The new movie, Armageddon Time, was written and directed by James Gray. Paul Graff (Banks Repeta), is a young man coming of age in 1980’s Queens. His favorite things to do are drawing and spending time with his Grandpa Aaron (Anthony Hopkins). Coming from a middle-class Jewish family, his parents Esther (Anne Hathaway) and Irving (Jeremy Strong) are doing the best they can.

The story gets going when Paul starts to hang out with Johnny Davis (Jaylin Webb). Johnny is one of the African-American students in his class. Due to racism and other issues, he has already been held back. Bonded by their mutual sense of rebellion and dislike for their teacher, Paul and Johnny become fast friends.

Paul is idealistic and stubborn, but also a little naive. When he is forced to transfer from public school to private school, the economic and societal differences between the boys become evident. The choice he has to make will define the rest of his life: speak up or stay silent.

Gray’s film (which is based on his own life), is half coming of age and half a family drama. It is well-written, well-acted, and absolutely fantastic. Repeta, as our young protagonist, blew me away. This young man was brilliant in the role and truly made me want to go on Paul’s journey with him.

Do I recommend it? Absolutely.

Armageddon Time is presently in theaters.

We Should All Be Paying Attention to the Antisemitism at UC Berkeley

In an ideal world, college (and higher education in general) is an opportunity to spread our wings and see the world beyond what we think it is. But we don’t live in an ideal world. We live in the real world, which is far more complicated.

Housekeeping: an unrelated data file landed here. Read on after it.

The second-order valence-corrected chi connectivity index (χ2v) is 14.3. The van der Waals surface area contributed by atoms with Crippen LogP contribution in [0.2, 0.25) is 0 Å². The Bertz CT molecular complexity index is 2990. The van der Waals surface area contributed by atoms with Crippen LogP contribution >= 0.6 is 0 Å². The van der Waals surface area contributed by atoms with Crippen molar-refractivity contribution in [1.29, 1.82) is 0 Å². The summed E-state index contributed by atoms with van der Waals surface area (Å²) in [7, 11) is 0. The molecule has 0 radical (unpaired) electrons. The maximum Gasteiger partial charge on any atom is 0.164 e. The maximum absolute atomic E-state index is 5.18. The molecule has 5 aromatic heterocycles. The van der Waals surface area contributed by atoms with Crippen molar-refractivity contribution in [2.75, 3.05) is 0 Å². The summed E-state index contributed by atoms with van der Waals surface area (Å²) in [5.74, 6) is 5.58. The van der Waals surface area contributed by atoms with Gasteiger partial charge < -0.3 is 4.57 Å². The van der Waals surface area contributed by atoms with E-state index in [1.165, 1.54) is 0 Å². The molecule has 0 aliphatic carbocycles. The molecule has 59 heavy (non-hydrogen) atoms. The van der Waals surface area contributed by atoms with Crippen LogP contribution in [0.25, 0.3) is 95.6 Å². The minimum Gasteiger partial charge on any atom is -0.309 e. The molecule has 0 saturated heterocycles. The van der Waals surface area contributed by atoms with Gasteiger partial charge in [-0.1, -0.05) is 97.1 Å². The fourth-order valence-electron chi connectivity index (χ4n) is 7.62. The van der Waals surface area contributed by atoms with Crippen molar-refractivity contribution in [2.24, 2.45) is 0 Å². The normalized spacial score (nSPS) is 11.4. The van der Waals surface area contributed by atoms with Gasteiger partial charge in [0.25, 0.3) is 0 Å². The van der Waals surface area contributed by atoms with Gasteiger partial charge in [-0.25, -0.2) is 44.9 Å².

A couple weeks ago, a controversy erupted at UC Berkeley in California. Back in August, nine student groups adopted by-laws in which they agree to not invite speakers who “hold views in support of Zionism, the apartheid state of Israel, and the occupation of Palestine.” In other words, the campus has certain sections that are judenrein.

First of all, Palestine is not occupied. Second of all, Israel is not an apartheid state. Third of all, they boiled the complex issue of the Israeli/Palestinian conflict into the idea that all Jews support Israel and subjugate Palestinian neighbors. None of this is true.

Recently Noa Tishby visited the campus and tried to get an understanding of what was going on. The video below speaks for itself.

Sarah Silverman responded to this news as perfectly as one can.

I wish that we would see each other as human beings first and then see us via whatever labels we use to identify ourselves. But we don’t. We rush to judgment and make a generic statement about who they are. My fear in all of this is that the students are our future leaders. Who knows where the poison they spread today will take us tomorrow.

P.S. I don’t know about anyone else, but Kyrie Irving’s apology seems a bit half-ass.